Rheumatic Fever or Rheumatoid Disease: What's the Difference?
Many eons ago, not long after my diagnosis of rheumatoid disease, I went to the library to learn all I could about it. Ever since I’d taken Lamaze training so that I could give birth to my daughter naturally, without any drugs (successfully, and just six years before), I’d been a true believer in education as a weapon against fear and pain.
I lived near and worked on a U.S. Army base in Northern Germany at the time. There were no books about rheumatoid disease (or any other type of arthritis) on the shelves of the base’s small library. I wasn’t terribly surprised, so I pulled a couple of different encyclopedias off the shelves. In them I read the dry, short, and ultimately disappointing entries for rheumatoid arthritis. But I also noticed the entries for “rheumatic fever.”
Might there be some correlation? I didn’t recall having ever had rheumatic fever, but maybe I had when I was a baby, and no one ever mentioned it to me. Certainly, I had no idea how I might have gotten rheumatoid arthritis, a disease I’d always thought only elderly people got. I didn’t have a single relative who also had rheumatoid arthritis, so I was grasping at straws for answers.
I’ll pass along what I learned then, backed up with some better research today. I know I’m not the only one who ever wondered if there was a connection between the two.
They are, but only in that both cause inflammation throughout the body.
Caused by the group A streptococcus bacteria, rheumatic fever is an inflammatory disease that can develop as a complication of an untreated or inadequately treated strep throat infection, usually showing up about four weeks after the strep infection has healed. Strep is usually treated and cured quickly with antibiotics in most developed countries, including the U.S., so today the disease is rare. When it does show up, it’s usually in children between the ages of 5 and 15, though it can affect other ages, including adults.
Rheumatic fever is serious. It causes widespread inflammation and swelling, causing particular trouble in the heart, where it may damage the heart valves and lead over time to congestive heart failure. Rheumatic fever got its name because several of its symptoms mimic rheumatic diseases like rheumatoid and other forms of arthritis. The symptoms include joint swelling and pain, fever, nodules under the skin of the elbows and knees, and weakness, shortness of breath, and fatigue. Other symptoms may include a raised red rash on the stomach and back, uncontrollable body movements (convulsions) or outbursts of unusual behavior, like sudden laughing or crying.
Treatment includes antibiotics to knock out any remaining streptococcus bacteria in the body and prevent re-infection. If the patient is a child, he or she will need to keep taking antibiotics as a preventative measure until the age of 21. Older teens and adults generally take preventive antibiotics for at least five years. If the patient has suffered heart damage from the disease, they’ll probably need to take antibiotics for the rest of their lives.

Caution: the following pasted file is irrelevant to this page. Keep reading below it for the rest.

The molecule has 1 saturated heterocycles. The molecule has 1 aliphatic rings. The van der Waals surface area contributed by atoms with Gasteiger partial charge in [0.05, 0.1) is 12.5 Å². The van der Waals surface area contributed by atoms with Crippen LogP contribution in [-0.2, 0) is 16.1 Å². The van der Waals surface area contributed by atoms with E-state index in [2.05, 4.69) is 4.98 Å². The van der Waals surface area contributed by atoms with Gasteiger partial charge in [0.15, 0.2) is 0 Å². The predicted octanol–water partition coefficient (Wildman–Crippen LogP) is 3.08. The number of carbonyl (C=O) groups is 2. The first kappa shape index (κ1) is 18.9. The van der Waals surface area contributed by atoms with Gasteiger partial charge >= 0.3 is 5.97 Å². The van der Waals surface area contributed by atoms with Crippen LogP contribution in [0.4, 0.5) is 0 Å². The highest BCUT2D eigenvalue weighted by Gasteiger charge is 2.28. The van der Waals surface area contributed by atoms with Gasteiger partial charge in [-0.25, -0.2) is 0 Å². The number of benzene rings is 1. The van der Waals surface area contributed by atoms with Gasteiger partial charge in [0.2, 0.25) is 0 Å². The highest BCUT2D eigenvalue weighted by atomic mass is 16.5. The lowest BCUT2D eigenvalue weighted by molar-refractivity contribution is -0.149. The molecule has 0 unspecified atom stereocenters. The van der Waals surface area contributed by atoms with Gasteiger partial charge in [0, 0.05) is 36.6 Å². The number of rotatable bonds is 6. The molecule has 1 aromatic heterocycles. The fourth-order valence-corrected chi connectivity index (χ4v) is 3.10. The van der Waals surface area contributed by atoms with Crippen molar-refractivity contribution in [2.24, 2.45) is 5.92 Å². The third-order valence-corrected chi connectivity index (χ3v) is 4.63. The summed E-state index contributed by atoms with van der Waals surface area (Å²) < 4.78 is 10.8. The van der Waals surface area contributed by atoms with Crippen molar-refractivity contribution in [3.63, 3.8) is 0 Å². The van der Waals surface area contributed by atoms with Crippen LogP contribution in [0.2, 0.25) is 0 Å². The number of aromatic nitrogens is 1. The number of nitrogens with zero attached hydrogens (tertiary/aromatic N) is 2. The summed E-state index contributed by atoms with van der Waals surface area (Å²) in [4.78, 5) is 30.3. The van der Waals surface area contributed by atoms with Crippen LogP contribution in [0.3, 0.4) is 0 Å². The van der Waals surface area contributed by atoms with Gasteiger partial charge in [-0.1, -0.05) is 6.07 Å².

Rheumatic fever patients also receive anti-inflammatory medications to relieve inflammation, fever, and pain, and some receive corticosteroids. Patients who have convulsions may need anticonvulsant drugs.
Often, damage to the heart done by rheumatic fever doesn’t show up until later in life. People who’ve had the disease as children need to know this so their doctors can monitor them for complications throughout their lives.
Rheumatoid Disease (Arthritis)
No one really knows, yet, what causes RD. Researchers suspect a number of triggers for the disease, including viruses, environmental causes like smoking, and hormones. It may also be genetic. Women get RD two to three times more often than men, and it can affect children as young as infants.
RD is an autoimmune disease. The body’s immune system mistakes its own tissues for foreign invaders, like bacteria or viruses. It sends warrior antibodies to attack and destroy the “invaders.” In RD, the body mainly targets the synovial tissues in the joints, though it may affect other parts of the body, as well. These ongoing attacks cause the joint inflammation, pain, swelling, and damage characteristic of the disease.
The linings of the heart and lungs, the kidneys, the vascular system, and the eyes may also be affected by rheumatoid disease, and often contribute to the fatalities associated with it.
RD is treated with non-steroidal anti-inflammatory drugs (NSAIDs) and disease-modifying anti-rheumatic drugs (DMARDs), including the newest group of these, the “biologics.” Treatment with these drugs helps many patients achieve a significant slowing of the disease’s progression, along with relief of many of the symptoms, including joint pain. A few even achieve remission. These drugs can help patients with RD live normal lives with a minimum of joint damage--a much different story than it was even 20 years ago.
There is no cure for rheumatoid disease yet. But research is ongoing.
On a scale of 1(low) to 5(high), how difficult is it for you to talk about having RA?